Publications & Presentations
Professor Cedric Woods from INENAS participated in an interview about indigenous law. Watch the video.
"Native Tribal Scholars: Building an Academic Community," The New England Journal of Higher Education, January 23, 2012.
At our September 2010 grant workshop for Massachusetts tribes and Native nonprofits sponsored by the Massachusetts Office of Housing and Community Development, one of our speakers, Mr. Earl Evans, offered to share examples of different types of grant narratives used by his tribe. The documents provided below are representative of the types of material used by the Haliwa-Saponi Indian Tribe of North Carolina in their innovative and successful approach to secure federal, state, and private resources.
- Think, Plan, Act: A Presentation to the University of Massachusetts Boston, September 20, 2010, by Earl Evans, Director of Economic Development and Tourism, Haliwa-Saponi Indian Tribe
- The Haliwa-Saponi Indian Tribe, Inc. Five Year Strategic Plan (prepared in 1997)
- Action Plan
- Example of an "Experience" statement submitted as part of a 2008 grant proposal to the U.S. Department of Housing and Urban Development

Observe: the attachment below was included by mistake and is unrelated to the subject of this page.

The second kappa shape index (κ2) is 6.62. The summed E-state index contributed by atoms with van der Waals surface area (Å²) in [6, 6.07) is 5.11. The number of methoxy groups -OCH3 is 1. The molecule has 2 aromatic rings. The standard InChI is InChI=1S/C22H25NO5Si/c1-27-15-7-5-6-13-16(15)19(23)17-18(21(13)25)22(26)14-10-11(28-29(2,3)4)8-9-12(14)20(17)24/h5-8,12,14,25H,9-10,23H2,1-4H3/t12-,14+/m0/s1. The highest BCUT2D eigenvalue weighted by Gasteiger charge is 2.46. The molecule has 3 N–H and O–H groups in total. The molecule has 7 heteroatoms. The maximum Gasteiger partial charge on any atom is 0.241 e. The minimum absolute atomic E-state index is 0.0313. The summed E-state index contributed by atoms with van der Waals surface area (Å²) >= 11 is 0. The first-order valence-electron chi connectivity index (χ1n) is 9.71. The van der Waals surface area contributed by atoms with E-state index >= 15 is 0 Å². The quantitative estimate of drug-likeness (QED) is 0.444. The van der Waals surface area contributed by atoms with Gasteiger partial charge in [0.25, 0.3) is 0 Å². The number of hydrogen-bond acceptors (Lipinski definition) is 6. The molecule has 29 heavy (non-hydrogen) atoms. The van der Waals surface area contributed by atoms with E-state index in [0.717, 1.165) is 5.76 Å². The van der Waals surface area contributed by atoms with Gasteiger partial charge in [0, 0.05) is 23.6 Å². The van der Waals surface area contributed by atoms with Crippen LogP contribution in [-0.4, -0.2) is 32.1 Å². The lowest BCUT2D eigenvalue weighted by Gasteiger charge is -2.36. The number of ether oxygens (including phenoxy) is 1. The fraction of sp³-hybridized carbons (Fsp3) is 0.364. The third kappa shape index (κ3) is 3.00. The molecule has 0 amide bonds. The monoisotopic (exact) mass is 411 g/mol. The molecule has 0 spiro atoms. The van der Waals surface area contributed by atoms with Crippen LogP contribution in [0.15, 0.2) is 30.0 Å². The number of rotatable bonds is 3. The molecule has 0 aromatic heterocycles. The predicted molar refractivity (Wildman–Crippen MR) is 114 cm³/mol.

- Example of a "Need and Extent of Problem" statement submitted as part of a 2010 grant proposal to the North Carolina Council on Women
- Example of a "Soundness of Approach" statement submitted as part of a 2007 grant proposal to the U.S. Department of Housing and Urban Development
- Example of a "Evaluation" plan submitted as part of a 2010 grant proposal to the North Carolina Council on Women
- Example of "Leveraging" existing resources to obtain additional resources
"A Different Path Forward: The Institute for New England Native American Studies at UMass," The New England Journal of Higher Education, Winter 2010.